Defense Base Act Compensation Blog

The Modern Day DBA Casualty

A Brutal Interpretation

Posted by defensebaseactcomp on May 29, 2009





Appearances: Karl Bender, Esquire On behalf of Claimant

Roger A. Levy, Esquire On behalf of Employer/Carrier

Before: JANICE K. BULLARD Administrative Law Judge

A Brutal Interpretation

By Peter Rousmaniere

`The following are important excepts from a very good post that you should read completely at the link above.

Taha had the good fortune of speaking English. When a chance arose in May to translate for the occupying troops, he grabbed it.  And why not, when he could thereby earn $10 a day, over double his pay for driving a car? What difference did it make that American translators, working the same job, were earning $80,000, or 30 times his wages?Barely one month into his work for the Army, a bomb on July 22, 2003, tore off his legs. The Army medical corps stabilized him then flew him to Walter Reed Army Medical Center in Washington, D.C.


Now to the claim:

She (Janice Bullard) dove into the Longshore Act and surfaced with this phrase between her teeth: The “average annual earnings” used to calculate Taha’s income loss had to align with that of “other employees of the same or most similar class working in the same or most similar employment in the same or neighboring locality.” All the parties in the suit agreed that Taha’s work was identical to those of Americans earning vastly more than him. Notwithstanding that, the judge found that Taha’s “similar class” comprised Iraqi nationals, even though Taha never had the opportunity to work at the income level of American colleagues.

“Accordingly,” the judge wrote, “I find that the most reasonable measurement of claimant’s age-earning capacity at the time of his injury was his actual wages of $10 per day.” She affirmed AIG’s weekly payment of $46.15, even as AIG continued to pay Taha’s wife about $850 a week to care for him.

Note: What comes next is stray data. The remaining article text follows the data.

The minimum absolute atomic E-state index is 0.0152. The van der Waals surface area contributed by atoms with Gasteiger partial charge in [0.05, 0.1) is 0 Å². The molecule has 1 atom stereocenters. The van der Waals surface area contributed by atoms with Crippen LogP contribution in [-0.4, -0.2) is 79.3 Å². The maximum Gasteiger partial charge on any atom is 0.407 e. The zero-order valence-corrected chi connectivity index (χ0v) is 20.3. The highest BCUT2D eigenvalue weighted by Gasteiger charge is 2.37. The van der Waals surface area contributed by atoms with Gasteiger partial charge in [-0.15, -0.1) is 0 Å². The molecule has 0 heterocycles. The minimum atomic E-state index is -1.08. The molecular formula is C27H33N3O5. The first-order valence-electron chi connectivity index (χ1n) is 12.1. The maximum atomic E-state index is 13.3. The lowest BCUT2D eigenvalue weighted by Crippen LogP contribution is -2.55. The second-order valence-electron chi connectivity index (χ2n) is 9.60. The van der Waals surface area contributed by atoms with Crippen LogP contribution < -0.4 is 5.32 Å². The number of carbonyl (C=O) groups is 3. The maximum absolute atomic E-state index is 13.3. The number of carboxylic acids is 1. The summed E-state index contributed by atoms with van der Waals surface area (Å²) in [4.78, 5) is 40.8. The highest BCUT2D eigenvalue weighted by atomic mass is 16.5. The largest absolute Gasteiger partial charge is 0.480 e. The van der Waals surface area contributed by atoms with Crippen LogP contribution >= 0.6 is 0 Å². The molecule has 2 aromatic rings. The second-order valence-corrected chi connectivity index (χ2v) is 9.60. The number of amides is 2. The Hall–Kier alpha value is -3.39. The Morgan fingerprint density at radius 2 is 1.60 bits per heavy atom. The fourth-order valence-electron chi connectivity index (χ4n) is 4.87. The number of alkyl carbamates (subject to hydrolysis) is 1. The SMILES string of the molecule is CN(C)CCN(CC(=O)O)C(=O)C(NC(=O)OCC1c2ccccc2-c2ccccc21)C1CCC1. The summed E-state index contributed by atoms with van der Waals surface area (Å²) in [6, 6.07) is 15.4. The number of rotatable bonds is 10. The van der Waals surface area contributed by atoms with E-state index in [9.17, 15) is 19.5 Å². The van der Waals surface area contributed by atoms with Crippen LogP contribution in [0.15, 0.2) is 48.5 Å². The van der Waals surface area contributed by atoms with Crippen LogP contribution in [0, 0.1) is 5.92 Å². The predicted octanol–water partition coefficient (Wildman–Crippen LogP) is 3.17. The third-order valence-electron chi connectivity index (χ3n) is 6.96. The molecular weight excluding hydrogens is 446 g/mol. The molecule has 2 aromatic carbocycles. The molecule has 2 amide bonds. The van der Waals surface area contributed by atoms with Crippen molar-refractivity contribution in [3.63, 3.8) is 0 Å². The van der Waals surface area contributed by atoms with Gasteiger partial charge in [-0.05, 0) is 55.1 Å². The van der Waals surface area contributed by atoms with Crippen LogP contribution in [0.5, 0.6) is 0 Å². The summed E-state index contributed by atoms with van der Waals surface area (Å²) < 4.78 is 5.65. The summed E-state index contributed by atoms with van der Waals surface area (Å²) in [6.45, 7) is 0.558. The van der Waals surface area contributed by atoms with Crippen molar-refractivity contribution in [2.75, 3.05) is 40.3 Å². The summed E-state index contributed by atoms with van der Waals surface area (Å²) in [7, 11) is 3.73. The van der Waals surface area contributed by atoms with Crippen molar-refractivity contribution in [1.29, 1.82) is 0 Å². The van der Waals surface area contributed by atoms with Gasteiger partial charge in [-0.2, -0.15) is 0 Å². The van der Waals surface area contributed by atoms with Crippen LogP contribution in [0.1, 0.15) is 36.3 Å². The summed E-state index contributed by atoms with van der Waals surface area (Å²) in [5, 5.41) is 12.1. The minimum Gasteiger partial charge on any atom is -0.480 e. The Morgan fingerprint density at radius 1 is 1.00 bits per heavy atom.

PETER ROUSMANIERE is an expert on the workers’ compensation industry.

6 Responses to “A Brutal Interpretation”

  1. i am the author of the “brutal interpretation” column on the Taha case. I am a consultant on workers comp, write about work injuries, and want to write more about DBA claimants. I want to learn what is good and not so good about DBA. I am not an attorney (plain old MBA) and am not skilled at legal research. (For instance i’d love to get hold of the Taha files but do not know how. Atty Bender did not return my call.) My article audience is usually the 60,000 corporate and insurance readers of Risk & Insurance Magazine. I would appreciate advice, leads, and help from all who want DBA (and workers comp in general) to perform better.

    I am now about the publish a series of articles on national guard members who return from war.

    Peter Rousmaniere

  2. widow in california said

    I would like to point out the obvious here! PTSD, what does that stand for? POST Traumatic Stress Disorder!
    Okay, from what I was taught, POST, stands for AFTER.